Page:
Salt Lake City leaders made a "rational" decision when they sold the Main Street Plaza's public-access easement to the LDS Church for $4.5 million and 4.5 acres on the west side, U.S. District Judge Dale Kimball ruled Monday.
In dismissing the latest plaza lawsuit, the federal judge said the American Civil Liberties Union failed to prove the city violated the First Amendment's prohibitions against restricting speech or endorsing religion when it sold the easement. The ruling allows the church to keep its ban of behavior and speech it deems offensive on the property.
Kimball noted the city followed an appellate court suggestion to eliminate the easement. "[W]hen the city merely elected one of two choices presented by the 10th Circuit [Court of Appeals], it can hardly be said that the reason for its decision was to promote or endorse the LDS Church," he wrote in the 82-page ruling.
The judge, who is LDS, repeatedly referred to the controversy as "divisive," "bitter" and "contentious."
Kimball's ruling felt like déjÆ vu to the ACLU, which sued the city on behalf of five plaintiffs and figured it would lose at district court, just as it did in its first plaza suit. And, just like last time, it hopes to win at the Denver-based appellate court.
"I can't say that we're surprised, but we're disappointed," said Dani Eyer, executive director of the ACLU's Utah chapter, noting she expects to appeal. "The Court of Appeals will have the final word."
One of the plaintiffs, Lee Siegel, was more forceful: "I did not expect a ruling in favor of freedom of speech and fundamental constitutional rights from any federal judge who is a product of Utah and its theocracy, which suffers from a severe and unhealthy allergy to dissent."
The ACLU previously sued the city over speech restrictions on the plaza. The 10th Circuit said the city had to eliminate the easement or allow free speech on the plaza.
"The church is gratified that the district court has ruled in its favor," LDS Church attorney Alan Sullivan said in a statement. The church had joined the lawsuit and, along with the city, had asked the court to dismiss the case. "We hope all the controversy can now be put behind us."
Mayor Rocky Anderson, who is a member of the ACLU, said he hopes the organization will back off.
"I'm very pleased and I hope that the people who make these decisions on behalf of the ACLU will take a serious look at this thorough, well-reasoned opinion and put this matter to an end," Anderson said.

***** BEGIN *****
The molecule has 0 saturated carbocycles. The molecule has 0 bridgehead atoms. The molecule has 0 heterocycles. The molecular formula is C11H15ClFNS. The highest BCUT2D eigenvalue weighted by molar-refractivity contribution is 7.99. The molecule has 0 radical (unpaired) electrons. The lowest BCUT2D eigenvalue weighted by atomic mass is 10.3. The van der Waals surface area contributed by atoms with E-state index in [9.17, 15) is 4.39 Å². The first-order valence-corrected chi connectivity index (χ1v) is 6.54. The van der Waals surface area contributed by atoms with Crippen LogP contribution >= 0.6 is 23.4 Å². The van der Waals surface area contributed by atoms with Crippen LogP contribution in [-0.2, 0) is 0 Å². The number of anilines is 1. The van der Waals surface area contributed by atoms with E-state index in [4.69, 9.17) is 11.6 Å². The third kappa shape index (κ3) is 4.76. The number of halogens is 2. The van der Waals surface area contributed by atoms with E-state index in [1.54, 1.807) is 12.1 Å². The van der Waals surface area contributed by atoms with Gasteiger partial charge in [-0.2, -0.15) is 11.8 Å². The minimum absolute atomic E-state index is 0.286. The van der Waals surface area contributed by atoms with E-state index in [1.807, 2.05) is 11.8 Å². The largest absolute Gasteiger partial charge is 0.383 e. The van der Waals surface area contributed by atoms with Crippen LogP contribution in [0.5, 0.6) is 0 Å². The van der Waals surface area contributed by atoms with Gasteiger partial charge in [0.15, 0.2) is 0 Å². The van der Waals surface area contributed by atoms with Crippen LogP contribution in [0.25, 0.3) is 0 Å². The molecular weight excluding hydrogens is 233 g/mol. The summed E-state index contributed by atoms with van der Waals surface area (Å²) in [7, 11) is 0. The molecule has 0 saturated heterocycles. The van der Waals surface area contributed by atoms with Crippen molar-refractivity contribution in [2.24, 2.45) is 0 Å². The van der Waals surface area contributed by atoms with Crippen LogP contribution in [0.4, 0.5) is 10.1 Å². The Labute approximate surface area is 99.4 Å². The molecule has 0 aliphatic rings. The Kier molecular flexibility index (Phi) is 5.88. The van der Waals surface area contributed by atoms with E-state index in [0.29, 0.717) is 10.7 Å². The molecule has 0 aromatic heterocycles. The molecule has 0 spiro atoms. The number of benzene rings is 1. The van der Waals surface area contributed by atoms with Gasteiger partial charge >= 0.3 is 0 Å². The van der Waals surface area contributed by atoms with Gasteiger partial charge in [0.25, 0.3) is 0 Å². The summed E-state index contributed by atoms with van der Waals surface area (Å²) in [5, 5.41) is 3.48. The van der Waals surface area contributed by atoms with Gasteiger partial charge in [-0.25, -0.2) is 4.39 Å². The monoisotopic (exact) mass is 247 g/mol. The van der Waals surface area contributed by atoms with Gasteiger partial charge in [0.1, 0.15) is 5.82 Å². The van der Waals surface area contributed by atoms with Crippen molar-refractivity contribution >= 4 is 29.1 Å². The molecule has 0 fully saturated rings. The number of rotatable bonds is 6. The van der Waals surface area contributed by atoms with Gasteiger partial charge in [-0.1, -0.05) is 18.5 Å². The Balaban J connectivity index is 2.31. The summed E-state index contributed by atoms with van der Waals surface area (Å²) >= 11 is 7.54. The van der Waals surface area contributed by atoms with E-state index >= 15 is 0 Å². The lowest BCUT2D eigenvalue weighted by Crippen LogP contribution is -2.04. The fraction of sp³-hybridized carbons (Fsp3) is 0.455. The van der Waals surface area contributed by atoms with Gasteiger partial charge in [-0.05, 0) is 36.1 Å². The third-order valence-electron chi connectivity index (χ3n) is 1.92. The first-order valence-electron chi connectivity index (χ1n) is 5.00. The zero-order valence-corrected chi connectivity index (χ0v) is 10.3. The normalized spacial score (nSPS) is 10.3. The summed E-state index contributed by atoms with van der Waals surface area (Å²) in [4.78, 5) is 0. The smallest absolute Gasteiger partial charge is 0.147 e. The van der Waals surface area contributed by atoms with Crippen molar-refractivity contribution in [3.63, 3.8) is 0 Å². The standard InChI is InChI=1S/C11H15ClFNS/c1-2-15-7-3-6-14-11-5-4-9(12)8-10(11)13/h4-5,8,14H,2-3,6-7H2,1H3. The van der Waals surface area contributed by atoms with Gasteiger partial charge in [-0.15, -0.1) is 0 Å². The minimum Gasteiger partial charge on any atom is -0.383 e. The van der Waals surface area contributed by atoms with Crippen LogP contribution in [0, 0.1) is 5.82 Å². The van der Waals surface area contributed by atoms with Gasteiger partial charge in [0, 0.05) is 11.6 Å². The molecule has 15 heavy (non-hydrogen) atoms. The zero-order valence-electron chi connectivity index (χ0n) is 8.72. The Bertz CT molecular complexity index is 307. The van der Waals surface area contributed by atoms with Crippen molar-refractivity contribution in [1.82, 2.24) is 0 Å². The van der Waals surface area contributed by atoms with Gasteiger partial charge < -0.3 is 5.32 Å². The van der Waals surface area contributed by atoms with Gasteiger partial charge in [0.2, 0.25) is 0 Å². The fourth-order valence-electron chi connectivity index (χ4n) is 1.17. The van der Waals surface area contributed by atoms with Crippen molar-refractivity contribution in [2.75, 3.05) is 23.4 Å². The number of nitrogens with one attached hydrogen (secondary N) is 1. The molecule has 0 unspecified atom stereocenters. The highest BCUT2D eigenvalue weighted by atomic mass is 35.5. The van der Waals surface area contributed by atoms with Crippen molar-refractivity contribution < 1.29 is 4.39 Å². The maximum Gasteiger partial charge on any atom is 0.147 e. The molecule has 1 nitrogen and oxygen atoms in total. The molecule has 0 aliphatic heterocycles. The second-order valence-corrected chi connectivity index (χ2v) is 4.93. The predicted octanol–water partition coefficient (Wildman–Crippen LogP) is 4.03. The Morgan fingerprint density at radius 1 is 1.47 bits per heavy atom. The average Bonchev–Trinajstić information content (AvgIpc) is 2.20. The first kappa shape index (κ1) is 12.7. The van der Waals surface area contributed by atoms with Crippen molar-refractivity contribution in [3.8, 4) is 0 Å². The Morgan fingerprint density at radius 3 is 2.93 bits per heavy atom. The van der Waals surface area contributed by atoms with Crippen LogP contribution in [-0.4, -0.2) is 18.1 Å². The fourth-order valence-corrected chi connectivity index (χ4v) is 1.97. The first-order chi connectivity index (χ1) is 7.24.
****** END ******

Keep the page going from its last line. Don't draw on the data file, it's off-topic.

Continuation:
Kimball, who rejected every claim made by the ACLU, also spurned the organization's call for a preliminary injunction, which would have lifted the plaza's speech ban. The judge said the ACLU didn't prove it would suffer "irreparable harm" without the injunction, noting that there are public sidewalks near the plaza where people can protest.
He called the debate about whether demonstrations can occur on the plaza "largely academic." But it has been important to the ACLU's national office, which took over the case from the Utah chapter.
Kimball said the public and church would suffer more harm if free speech was again allowed on the plaza. It would undermine the democratic process, voiding a decision by the City Council. And it would ruin the church's plans to make the plaza peaceful. Kimball predicted the plaza would "become a scene of turmoil, and the church will not have control of its property, for which it paid millions of dollars."
The ACLU essentially argued that the land-for-easement deal violated the Constitution in two ways:
First, that the plaza remained a public sidewalk -- even without the easement -- making the speech limits unconstitutional.
Second, that the city pandered to and was pressured by the LDS Church to eliminate the easement, disregarding the public's interest.
But Kimball said without the easement the plaza is private property and "beyond the reach of the First Amendment." He compared it to the church's Temple Square, where people are invited to enjoy the grounds, but can be booted for any reason. He noted that the plaza looks different from public sidewalks.
The judge also said that even if city leaders wanted to pacify church leaders, they still gained secular benefits for the city: land and money to build a Glendale community center. Such dual motivations are not unconstitutional, he said.
Billionaire Jon Huntsman, who helped gain those secular benefits by raising money from the church and other donors, was delighted by the ruling.
"This case was wrong from the beginning and never should have been filed," he said. "It's always a privilege to know that justice prevails."
Plazagoers enjoying the sunshine Monday afternoon agreed.
"The ACLU has no right to gripe," said Salt Lake City resident Richard Duncan, who says he walks through the area twice a day to catch a bus.
"It's private property. Let's leave it that way and find some more important things to worry about."
Said a woman visiting the plaza: "I hope this doesn't get [the street preachers] going again."
One of those preachers, Lonnie Pursifull, called the ACLU's loss good news, even though he also wants the plaza to be considered public property.
He pledged to pursue his own legal claims, including allegations the church exerts undue control over city streets beyond the plaza.
"We have a whole other case that's a whole lot better," he said.